Today I came up with a new way to fulfill my requirement to serve the U.S. government in a diplomatic capacity. I’m going to open a chain of cafés across the U.S. and Brazil that will only serve two items, which I have deemed the national food of each respective country: peanut butter/grape jelly sandwiches and açai na tigela. The cafés will play a select playlist of pagode, funk, and samba to rep Brazil and classic rock and old school hip hop to rep America. Brazilians and Americans will hang out there to chill, play chess, watch documentaries, and discuss foreign policy and cultural issues that are relevant to both countries (e.g. ways to encourage sustainability in the private/public sectors, the rise of plastic surgery, biofuels, consumerism/globalization, etc). People will share ideas, understand each other better, and fill their bellies with delicious food. There will also be Thursday dance parties. Get excited.
1200 Friday: Wake up. Have a samba dance party in my room, by myself, to start the day off right.
1400: Meet friends at artsy, historic movie theater to see “Lixo Extraordinario,” a documentary about a man who photographed trash pickers in the landfills of Rio and sculpted their portraits in garbage. Highly recommended.
1700: Walk over to an Indian fast food restaurant, enroute passing the most disturbing clown I have ever seen begging in the street.
1900: Photo shoot in secret underground passageway that has art exhibits and secondhood books for sale.
2000: Return home and discuss the possibility of running with host family on Sunday morning. Explain that a wakeup time before 11am is highly unlikely.
2230: Go to the São Paulo 2011 Carnaval Parade in the sambadrome. Dance in the stands as the giant floats pass, marvel at the glittering bodies straight out of a magazine, and buy dulce de leche churros at 3am.
Saturday 0730: Bus drops me off a few blocks from my house. As I pass a gas station, a worker wishes me a good morning. I respond in kind and he hands me half an orange, saying, “Here, take this for your hangover.” I am 100% sober.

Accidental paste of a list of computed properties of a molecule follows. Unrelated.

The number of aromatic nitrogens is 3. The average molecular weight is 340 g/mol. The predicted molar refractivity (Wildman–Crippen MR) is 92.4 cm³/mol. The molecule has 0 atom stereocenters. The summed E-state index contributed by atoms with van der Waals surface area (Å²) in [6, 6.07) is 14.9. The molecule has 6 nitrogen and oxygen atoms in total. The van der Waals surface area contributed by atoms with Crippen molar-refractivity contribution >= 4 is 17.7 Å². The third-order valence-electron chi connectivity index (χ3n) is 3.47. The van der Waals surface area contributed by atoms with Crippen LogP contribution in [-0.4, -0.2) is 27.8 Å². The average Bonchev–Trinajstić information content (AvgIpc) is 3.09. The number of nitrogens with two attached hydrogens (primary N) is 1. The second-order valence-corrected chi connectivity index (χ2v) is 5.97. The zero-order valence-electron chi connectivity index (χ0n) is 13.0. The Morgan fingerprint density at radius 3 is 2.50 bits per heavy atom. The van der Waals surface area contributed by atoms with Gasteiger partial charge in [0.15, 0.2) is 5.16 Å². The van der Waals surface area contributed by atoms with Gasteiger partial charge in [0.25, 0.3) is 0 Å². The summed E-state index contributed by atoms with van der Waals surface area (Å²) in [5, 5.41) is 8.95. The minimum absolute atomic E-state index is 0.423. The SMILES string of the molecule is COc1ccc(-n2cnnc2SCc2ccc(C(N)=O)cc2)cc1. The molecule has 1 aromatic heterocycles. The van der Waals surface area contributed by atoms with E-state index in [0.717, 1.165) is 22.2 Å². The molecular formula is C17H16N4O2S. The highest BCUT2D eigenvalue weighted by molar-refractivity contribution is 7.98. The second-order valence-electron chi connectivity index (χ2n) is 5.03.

0800: Arrive home. Sleep.
1200: Mother calls. Explain that unfortunately I can not talk as I am dying of tiredness. She asks what time I got home last night. I tell her and she says, “Child, I don’t even want to know.”
In keeping with the song title theme, I bring you Amazonas Part Two: Water Adventures. After our misadventures in the jungle, we decided to stick to the river. Our tiny native guide, Fabio, took us piranha fishing, alligator spotting, and sludge paddling. Fabio (pictured below) exemplifies my favorite Portuguese expression, “suave na nave” or, in English, chill bro chill.
Our first activity, piranha fishing, proved that Americans are better suited to producing chemically laden foodstuffs and thinking of clever ways to market them than catching real food in its natural habitat. While Fabio caught at least one fish every five minutes, it took me thirty minutes of losing my bait to catch a prized piranha.
I had to throw it back because it was too small, but that does not negate the fact that I caught a piranha, by myself, using raw chicken bait and a bamboo pole.
Elliot and Ricky also caught piranhas. Even though he was on anti-anxiety meds, Ricky still screamed when he caught one, and Fabio had to release it for him. We ran out of chicken bait, so Fabio unhooked Elliot’s piranha and cut it alive, explaining that piranhas are carnivorous and we could use one as bait to catch more. True story.
After we had our fill of fishing, we rowed to another island to watch the sunset.
During the North American winter, millions of bird migrate to the Amazon. Everyday at sunset, they fly from one island to another in a mass 30-minute migration. They flood the sky like locusts, and you can hear thousands of wings flapping in the wind like helicopters. It’s borderline terrifying and beautiful.